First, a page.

The egret speared the fish with its slender beak.
- An example of a slender person is someone who is 5'8 and 120 pounds.
- An example of a slender chance is for a candidate to only have a small chance of winning.
- small in width or girth; narrow: a slender waist
- having a slim, trim figure: a slender girl
- small or limited in amount, size, extent, etc.; meager: a student living on slender means
- of little force or validity; having slight foundation; feeble: slender hope
Origin of slenderMiddle English slendre, sclendre from uncertain or unknown; perhaps
- a. Having little width in proportion to height or length; long and thin: a slender rod.b. Thin and delicate in build; gracefully slim: “She was slender as a willow shoot is slender—and equally graceful, equally erect” ( Frank Norris )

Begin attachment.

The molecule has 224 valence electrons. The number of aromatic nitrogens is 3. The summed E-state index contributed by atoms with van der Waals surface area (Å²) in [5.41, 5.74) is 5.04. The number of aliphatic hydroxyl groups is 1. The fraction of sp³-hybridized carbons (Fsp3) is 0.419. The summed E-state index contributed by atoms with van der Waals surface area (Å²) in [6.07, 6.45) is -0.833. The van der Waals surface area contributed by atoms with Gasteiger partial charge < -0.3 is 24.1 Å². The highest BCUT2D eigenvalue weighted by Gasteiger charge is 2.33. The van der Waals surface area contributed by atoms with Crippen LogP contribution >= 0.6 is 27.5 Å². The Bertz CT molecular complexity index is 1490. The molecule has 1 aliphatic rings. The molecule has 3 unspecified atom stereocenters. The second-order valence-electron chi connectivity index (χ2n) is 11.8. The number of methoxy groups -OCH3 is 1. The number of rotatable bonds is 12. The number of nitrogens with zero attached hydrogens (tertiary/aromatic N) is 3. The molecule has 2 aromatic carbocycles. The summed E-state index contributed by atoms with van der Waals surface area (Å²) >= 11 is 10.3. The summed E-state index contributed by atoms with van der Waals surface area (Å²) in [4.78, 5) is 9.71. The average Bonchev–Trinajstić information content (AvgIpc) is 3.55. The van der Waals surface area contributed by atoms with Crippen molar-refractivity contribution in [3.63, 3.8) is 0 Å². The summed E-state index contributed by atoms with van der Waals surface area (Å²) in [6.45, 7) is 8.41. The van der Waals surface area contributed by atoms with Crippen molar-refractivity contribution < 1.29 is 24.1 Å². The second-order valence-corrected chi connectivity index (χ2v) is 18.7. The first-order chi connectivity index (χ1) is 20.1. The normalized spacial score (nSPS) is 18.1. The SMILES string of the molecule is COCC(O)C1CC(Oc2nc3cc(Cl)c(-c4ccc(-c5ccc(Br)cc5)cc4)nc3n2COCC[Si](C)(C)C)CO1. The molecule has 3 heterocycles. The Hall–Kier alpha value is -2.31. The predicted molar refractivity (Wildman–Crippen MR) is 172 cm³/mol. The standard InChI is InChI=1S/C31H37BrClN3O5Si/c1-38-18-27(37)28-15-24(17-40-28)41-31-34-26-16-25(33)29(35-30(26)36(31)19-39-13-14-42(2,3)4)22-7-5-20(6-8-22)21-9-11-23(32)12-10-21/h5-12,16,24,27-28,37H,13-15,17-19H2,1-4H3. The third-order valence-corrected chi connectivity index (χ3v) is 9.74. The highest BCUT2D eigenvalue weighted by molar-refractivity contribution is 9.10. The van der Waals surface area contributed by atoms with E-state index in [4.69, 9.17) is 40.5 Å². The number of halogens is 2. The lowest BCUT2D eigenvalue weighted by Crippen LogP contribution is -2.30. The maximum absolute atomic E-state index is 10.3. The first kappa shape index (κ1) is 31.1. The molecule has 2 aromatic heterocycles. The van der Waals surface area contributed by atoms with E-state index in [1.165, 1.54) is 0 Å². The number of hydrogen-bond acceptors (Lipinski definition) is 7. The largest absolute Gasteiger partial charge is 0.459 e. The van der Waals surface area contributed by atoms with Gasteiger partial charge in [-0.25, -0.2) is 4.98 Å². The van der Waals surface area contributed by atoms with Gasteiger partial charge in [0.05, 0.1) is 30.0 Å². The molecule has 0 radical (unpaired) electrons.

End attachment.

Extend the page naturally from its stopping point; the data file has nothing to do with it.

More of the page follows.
- Small in amount or extent; meager: slender wages; a slender chance of survival.
Origin of slenderMiddle English sclendre, slendre
(comparative slenderer, superlative slenderest)
From Middle English slendre, sclendre, from Old French esclendre (“thin, slender"), from Old Dutch slinder (“thin, lank"), from Proto-Germanic *slindraz (“sliding, slippery"), from Proto-Indo-European *sleidh- (“to slip"). Cognate with Bavarian Schlenderling (“that which dangles"), German schlendern (“to saunter, stroll"), Dutch slidderen, slinderen (“to wriggle, creep like a serpent"), Low German slindern (“to slide on ice"). More at slide, slither.